• What comes next? The 5-step process to settling on a home

    You’ve won at auction or secured your private offer, but that doesn’t mean your property purchase is a done deal. There are a few more key steps in the settlement process.

  • You’ve won at auction or secured your private offer, but that doesn’t mean your property purchase is a done deal. There are a few more key steps in the settlement process.


    After you’ve signed your contract of sale and ‘bought’ your new property, you enter a settlement period which typically lasts one to three months.

    Financing, inspecting, securing and signing endless amounts of paperwork  now stand between you and your property purchase.

    RAMS Sydney Eastern Suburbs Franchise Principal Alistair MacIntosh explains what you need to know about the settlement process.

    Step 1: Add your lawyers to your speed dial

    Your conveyancer or solicitor will be an ongoing point of contact throughout this process, so best add them to your speed dial.


    Take it from us, you’ll be chatting to your conveyancer a lot. Picture: Hassan Ouajbir

    “It’s important you talk to your solicitor regularly to ensure the sale is on track, not only from your financier’s point of view but from the outgoing party’s point of view as well,” Alistair says.

    “Quite often settlements can be delayed because there are problems with the lender preparing the discharge or there may be caveats lodged on the property that need to be removed prior to settlement. There are a lot of things you need to make sure your solicitor is across.” 

    Step 2: Get your finances in order

    You may have paid your deposit already – especially if you bought at auction which requires an on-the-spot down payment – but next you’ll need to get the rest of your cash in order.

    Even if you had conditional or pre-approval before putting in an offer, you then need to seek unconditional approval and formally secure your loan.


    Ensure you have all your finances in order. Picture: Scott Graham

    “Your lender will ask you to provide them with a copy of the signed contract of sale, at which point they will be able to instruct the valuer who will arrange to inspect the property,” Alistair explains.

    “You should also meet all of the other approval conditions at this time to avoid any delays with the final approval from your lender. This may include providing evidence of any credit cards being cancelled or limits being reduced and providing evidence of funds in your bank account.”

    To make this process easier, it’s best to have the documents ready to go as soon as possible. Chat to your home loan specialist who will help advise you on everything you need for this step.

    Once your mortgage is approved and signed-off, you can proceed with organising the final settlement date with the seller.

    Step 3: Get insurance

    The responsibility of insuring the property differs in each state. However, Alistair recommends having it as a protective measure.

    “I’d strongly recommend that as soon as you buy the place, you take out home and contents insurance so you’re covered in the event something were to happen to the property,” he states.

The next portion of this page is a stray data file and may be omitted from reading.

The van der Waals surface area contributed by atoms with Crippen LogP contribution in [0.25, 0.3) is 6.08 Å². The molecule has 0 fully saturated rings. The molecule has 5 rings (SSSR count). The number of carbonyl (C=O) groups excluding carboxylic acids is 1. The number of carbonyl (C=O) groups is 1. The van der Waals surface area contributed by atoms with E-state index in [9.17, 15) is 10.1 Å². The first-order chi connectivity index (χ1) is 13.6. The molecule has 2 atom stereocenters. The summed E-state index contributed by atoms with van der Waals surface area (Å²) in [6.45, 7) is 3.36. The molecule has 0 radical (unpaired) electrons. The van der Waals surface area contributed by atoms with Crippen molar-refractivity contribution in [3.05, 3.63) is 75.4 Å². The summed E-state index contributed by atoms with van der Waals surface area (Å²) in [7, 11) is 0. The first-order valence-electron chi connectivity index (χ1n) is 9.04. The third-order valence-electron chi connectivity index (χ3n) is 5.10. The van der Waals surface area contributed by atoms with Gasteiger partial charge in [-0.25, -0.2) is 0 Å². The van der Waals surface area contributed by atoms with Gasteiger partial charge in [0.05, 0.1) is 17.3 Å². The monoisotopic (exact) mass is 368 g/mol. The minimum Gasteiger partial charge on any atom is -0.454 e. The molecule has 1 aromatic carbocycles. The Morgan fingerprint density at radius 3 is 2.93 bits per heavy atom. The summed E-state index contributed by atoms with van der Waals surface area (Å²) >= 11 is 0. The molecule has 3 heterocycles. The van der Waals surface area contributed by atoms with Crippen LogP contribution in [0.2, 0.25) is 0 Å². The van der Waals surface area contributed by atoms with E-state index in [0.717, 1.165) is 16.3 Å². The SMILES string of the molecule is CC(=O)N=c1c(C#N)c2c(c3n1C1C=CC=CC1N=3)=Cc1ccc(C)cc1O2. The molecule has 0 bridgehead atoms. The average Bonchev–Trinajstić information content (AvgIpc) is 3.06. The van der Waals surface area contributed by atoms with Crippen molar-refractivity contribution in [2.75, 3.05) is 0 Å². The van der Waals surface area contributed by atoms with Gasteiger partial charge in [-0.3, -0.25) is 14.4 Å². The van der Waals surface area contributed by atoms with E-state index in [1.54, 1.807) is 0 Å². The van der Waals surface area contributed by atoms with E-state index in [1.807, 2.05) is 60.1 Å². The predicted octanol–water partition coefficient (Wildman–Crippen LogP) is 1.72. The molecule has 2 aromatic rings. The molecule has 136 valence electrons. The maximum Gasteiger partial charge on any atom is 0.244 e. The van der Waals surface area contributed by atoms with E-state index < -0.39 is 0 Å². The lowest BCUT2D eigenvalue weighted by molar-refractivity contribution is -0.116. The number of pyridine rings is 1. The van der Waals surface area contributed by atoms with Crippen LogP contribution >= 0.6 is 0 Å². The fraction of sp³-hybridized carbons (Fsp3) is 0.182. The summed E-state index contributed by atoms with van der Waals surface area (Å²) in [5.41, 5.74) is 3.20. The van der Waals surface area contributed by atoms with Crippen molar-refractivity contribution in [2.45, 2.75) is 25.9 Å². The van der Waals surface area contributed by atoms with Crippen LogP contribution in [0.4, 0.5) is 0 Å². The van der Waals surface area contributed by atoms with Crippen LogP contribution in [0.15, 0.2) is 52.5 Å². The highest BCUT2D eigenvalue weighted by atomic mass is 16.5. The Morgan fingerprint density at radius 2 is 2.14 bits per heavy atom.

“Regardless of [if anything were to happen to the property], you may still be committed to settle.”

    Step 4: Pre-settlement inspections

    Prior to settlement day you will need to do a round of pest and building inspections.

    “You need to arrange a pre-settlement inspection to make sure everything is as stated in the contract of sale and you’re happy with the condition of the property,” Alistair advises.


    Enlist professional inspections to ensure everything is in order. Picture: Michael Glass

    The key here is making sure the property is as it was when you agreed to buy it.

    Even on settlement day, it is recommended you give the property one final look to ensure everything is in order before taking that final step.

    Step 5: Settlement day

    Settlement day is usually agreed upon between you and the seller. On this day you can be as hands-on or hands-off as you wish; many of the responsibilities can be deferred to your solicitor.

    First, however, there is the settlement adjustment, which outlines any changes to the cost, such as council rates and stamp duty. The seller may also be required to pay any outstanding bills, which could be deducted from the sale price.


    After the keys are exchanged, the house is officially yours. Picture: J Brew

    After this is all taken care of, you’re free to make the final sale.

    In the days of yore, you may have had to be physically present to sign documents. These days, it can be taken care of online.

    “Now settlements are normally automated through the PEXA settlement system (a secure digital platform). Once confirmation has gone through, your solicitor or conveyancer will notify you and you can arrange to pick up the keys. At that point you will have ownership of the property,” Alistair explains.

    Now all that’s left is moving in and kicking back in your brand new home.  

    Originally published on realestate.com.au ‘What comes next? The 5-step process to settling on a home’  

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  • Disclaimer:

    While such material is published with permission, RAMS is not responsible for its accuracy or completeness.  This information is general in nature and has been prepared without taking your objectives, needs and overall financial situation into account. For this reason, you should consider the appropriateness of the information to your own circumstances and, if necessary, seek appropriate professional advice.